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1. Finances and breast cancer
2. Statutory sick pay
3. Benefits if you have breast cancer
4. Critical illness and breast cancer
5. Blue Badge parking permits
6. Free prescriptions
7. Help with the cost of wigs, bras and prostheses
8. Benefits if you’re caring for someone with breast cancer
9. Where to find information about benefits and financial support
Money concerns, whether permanent or temporary, can be particularly stressful at a time when you feel less able to cope. Many people with breast cancer don’t claim benefits because they’re unaware of what they’re entitled to, are too embarrassed to ask for help, or find the system complicated.
If you’re employed and become sick you may be entitled to Statutory Sick Pay (SSP) for up to 28 weeks. This will depend on how much you have been earning before becoming ill.
As part of your contract, your employer may also be required to pay occupational sick pay for a number of weeks or months. Check your contract or talk to your Human Resources (HR) department to find out about this.
Find out more about work and breast cancer.
You may be able to claim benefits if you have breast cancer. Several factors will be taken into account, such as your age, income and savings, and how much National Insurance you’ve paid.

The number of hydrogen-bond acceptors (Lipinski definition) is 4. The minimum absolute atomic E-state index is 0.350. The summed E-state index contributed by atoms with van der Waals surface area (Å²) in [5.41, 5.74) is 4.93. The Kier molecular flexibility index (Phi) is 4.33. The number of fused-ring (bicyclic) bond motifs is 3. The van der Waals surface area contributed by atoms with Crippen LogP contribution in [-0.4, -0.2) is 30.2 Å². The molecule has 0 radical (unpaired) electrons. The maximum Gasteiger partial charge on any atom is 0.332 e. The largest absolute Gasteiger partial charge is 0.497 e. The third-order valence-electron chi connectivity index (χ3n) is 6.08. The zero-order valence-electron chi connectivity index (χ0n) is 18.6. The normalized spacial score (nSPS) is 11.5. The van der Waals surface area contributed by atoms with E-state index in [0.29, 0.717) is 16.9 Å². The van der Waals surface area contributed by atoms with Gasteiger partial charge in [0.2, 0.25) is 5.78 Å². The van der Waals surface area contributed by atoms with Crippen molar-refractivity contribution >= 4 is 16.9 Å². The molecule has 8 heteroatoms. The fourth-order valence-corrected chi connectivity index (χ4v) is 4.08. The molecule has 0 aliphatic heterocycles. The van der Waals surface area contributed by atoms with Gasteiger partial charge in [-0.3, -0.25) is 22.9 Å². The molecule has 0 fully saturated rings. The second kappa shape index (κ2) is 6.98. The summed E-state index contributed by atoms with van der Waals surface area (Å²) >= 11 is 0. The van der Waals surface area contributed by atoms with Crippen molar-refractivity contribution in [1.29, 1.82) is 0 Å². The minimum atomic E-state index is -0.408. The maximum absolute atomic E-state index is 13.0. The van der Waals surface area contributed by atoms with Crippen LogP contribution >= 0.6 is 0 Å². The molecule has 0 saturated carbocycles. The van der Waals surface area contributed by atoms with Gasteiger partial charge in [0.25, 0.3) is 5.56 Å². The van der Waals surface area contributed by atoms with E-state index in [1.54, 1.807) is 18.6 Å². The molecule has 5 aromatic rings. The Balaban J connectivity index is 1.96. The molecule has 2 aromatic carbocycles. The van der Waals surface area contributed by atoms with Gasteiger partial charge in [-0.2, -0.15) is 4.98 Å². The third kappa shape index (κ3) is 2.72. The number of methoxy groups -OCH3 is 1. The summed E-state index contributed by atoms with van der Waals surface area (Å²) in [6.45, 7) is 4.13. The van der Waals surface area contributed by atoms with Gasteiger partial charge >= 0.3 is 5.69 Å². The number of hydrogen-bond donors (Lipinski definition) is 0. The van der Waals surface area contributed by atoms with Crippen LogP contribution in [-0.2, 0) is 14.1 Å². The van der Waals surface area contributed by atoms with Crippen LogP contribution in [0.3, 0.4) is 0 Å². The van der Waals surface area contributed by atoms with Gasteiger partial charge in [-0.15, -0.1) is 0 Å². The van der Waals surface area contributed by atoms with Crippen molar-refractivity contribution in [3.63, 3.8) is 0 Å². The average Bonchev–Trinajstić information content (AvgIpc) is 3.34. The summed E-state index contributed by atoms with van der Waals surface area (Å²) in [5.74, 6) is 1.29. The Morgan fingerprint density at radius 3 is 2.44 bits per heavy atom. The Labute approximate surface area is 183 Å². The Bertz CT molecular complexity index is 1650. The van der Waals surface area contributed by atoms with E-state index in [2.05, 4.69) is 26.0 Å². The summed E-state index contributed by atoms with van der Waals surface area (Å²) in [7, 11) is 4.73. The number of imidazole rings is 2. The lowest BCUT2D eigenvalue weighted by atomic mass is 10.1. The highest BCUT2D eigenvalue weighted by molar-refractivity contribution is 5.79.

Claiming benefits may be the last thing on your mind, but it’s important to apply as soon as you feel able (even if you’re not sure that you’re eligible). This is because many benefits can’t be backdated or can only be backdated for a short period. You may be able to claim some benefits even if you’re already receiving other benefits or income support.
The benefits you can claim will depend on your situation and any benefits you’re already receiving.
You may be able to claim the following benefits if you are diagnosed with breast cancer:
You may be able to claim the following benefits if you’re diagnosed with breast cancer:
The Adult Disability Payment (ADP) replaced the Personal Independence Payment (PIP) from August 2022. People who already receive PIP will not need to apply for the new payment, it will automatically transfer. People who don’t receive PIP will need to apply for the new benefit.
Table explaining the different benefits you may be entitled to if you're diagnosed with breast cancer
You can use a benefits calculator to get an estimate of what benefits and tax credits you could get. Find out more about benefits calculators on the gov.uk website.
Find out more about these benefits on the gov.uk website or using the A-Z benefit guide by Turn2Us.